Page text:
Removal of oil and gas subsidies
Public investment in energy efficiency and innovation
With all the complexity surrounding the issue, we’re glad to see the major players coming together in dialogue. It seems that change is imminent, but the question is how will happen? Admittedly, Energy Futures is just one player in the wider ecosystem of climate change agents, but as Becky says, EnergyFutures is giving companies and investors the “wind in their sails” needed to transition our destructive system into a sustainable one.
It’s not a topic you would usually think elicits much inspiration. (Nor be a fitting topic for a discussion over lunch!)
But last week, order Albina Ruiz opened up our eyes to the incredible potential of leveraging this dirty business into transformational change.
Albina Ruiz, ailment the Executive Director of Ciudad Saludable, buy visited us from Peru. She shared valuable insights on how Ciudad Saludable has helped small micro entrepreneurs build a community-based waste management system whilst improving the social and environmental status quo of communities.
So what is the key to their success? Obviously, there are many factors. But her main insight: you need a holistic approach.
Almost a decade ago, Albina and her team saw a large problem: public- sector solid waste disposal services in Lima were not functioning. But they realized if they could flip this gap into an opportunity, they could create employment for local citizens whilst providing a public service for the community at large.
Today, Albina works across the board with social leaders, local and national governments, waste collectors, teachers, the media, and communities at large. (And of course don’t forget the ever important change agents at even the smallest levels, e.g. mothers.) In the process, Ciudad Saludable has changed national policy around sanitation and waste collectors rights, provided educational training (about waste, health and the environment), and generated serious profits, for government and families alike. What started as a small initiative in Peru has now been scaled to several countries in Latin America and most recently in India.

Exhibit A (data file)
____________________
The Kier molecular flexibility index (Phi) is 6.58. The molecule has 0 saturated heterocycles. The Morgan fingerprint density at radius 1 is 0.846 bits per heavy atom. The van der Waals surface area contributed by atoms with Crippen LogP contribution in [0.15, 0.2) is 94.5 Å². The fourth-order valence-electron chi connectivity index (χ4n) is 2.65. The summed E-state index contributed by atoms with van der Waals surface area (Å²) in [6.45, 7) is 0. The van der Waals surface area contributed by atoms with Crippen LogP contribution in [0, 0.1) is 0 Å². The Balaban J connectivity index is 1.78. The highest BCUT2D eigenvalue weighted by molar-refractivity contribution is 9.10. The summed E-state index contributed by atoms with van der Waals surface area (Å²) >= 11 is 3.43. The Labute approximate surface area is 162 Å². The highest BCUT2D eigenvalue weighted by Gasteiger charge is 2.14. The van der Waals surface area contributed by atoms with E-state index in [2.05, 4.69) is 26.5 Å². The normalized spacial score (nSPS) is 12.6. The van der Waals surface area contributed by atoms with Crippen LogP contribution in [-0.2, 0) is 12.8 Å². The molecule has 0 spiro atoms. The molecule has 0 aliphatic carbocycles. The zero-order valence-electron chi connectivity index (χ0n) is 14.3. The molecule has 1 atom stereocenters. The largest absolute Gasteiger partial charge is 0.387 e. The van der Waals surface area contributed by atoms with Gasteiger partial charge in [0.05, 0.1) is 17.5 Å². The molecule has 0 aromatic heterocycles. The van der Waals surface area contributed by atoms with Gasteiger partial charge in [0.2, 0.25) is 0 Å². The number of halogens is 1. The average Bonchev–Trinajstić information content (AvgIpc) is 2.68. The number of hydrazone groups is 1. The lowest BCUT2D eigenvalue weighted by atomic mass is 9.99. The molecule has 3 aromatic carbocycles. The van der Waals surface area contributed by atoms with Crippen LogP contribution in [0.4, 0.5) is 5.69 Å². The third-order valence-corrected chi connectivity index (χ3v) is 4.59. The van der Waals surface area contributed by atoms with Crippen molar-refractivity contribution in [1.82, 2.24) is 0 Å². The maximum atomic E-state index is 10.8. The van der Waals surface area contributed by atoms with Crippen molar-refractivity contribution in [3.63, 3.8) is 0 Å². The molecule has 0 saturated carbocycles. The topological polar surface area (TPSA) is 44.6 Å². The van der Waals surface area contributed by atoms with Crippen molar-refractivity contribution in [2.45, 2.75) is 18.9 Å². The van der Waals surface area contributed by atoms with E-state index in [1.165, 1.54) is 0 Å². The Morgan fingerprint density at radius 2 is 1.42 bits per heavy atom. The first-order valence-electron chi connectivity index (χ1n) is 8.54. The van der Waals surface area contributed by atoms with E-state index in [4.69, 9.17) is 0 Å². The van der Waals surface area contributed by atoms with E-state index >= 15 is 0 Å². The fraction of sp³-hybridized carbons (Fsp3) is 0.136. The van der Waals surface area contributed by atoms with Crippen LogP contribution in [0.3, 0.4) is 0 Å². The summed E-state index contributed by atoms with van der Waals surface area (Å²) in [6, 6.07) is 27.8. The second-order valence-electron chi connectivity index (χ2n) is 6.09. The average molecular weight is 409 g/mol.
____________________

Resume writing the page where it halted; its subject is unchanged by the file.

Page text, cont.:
With an approach like this and tremendous results in scaling successfully, it’s no wonder that Ciudad Saludable has won several international awards. It’s a model, I believe, that has the potential for even greater adoption. As mega-cities around the world continue to boom, Ciludad Saludable shines a light on how to build sustainable cities, in terms of its public, environmental and financial health.
There is no denying the prevalence and prominence of the impact investing discourse these days. A hot topic? Absolutely. A brand new conversation? Not even close.
So, when you can hear from one of the early pioneers of the industry, it is always insightful.
This week we hosted Tammy Newmark and Michele Pena of EcoEnterprises Fund who joined us as part of the Skoll Centre Speakers Series. They have been investing growth capital in sustainable businesses in Latin America for over a decade – and have the battle wounds to prove it.
Not that it’s been all setbacks and scars — but because they simply are open and transparent about the challenges they (and other risk-taking impact investors) have faced over the past 10 years.
Set up in 2000, EcoEnterprises Fund provides long-term investment capital and business advisory services – one without the other would be ineffectual and downright bad business, they say. The Fund has invested in 23 companies from ecolodges to organics, sustainable forestry to aquaculture. Most of these investments have been wildly successful (20 companies still in operation, 11% p.a. return, and most importantly, measurable social and environmental impact) but of course, there have been challenges.
Which is no surprise, seeing that they are injecting risk capital into companies that are, well, risky. They bet on the companies that are first-movers and market makers, whose products and services have yet to gain market acceptance. As such, they are cultivating new demand and a vibrant marketplace that moves these eco-enterprises from the outskirt to the mainstream.
What’s next for EcoEnterprises Fund? Be on the look out for their book this fall called “Portfolio for the Planet”, which is an open playbook to their tools, indicators and investment cases. Also, they are currently raising $30 million for a new fund EcoE II, which will target 10-12 small and growing community-based businesses via mezzanine investment instruments.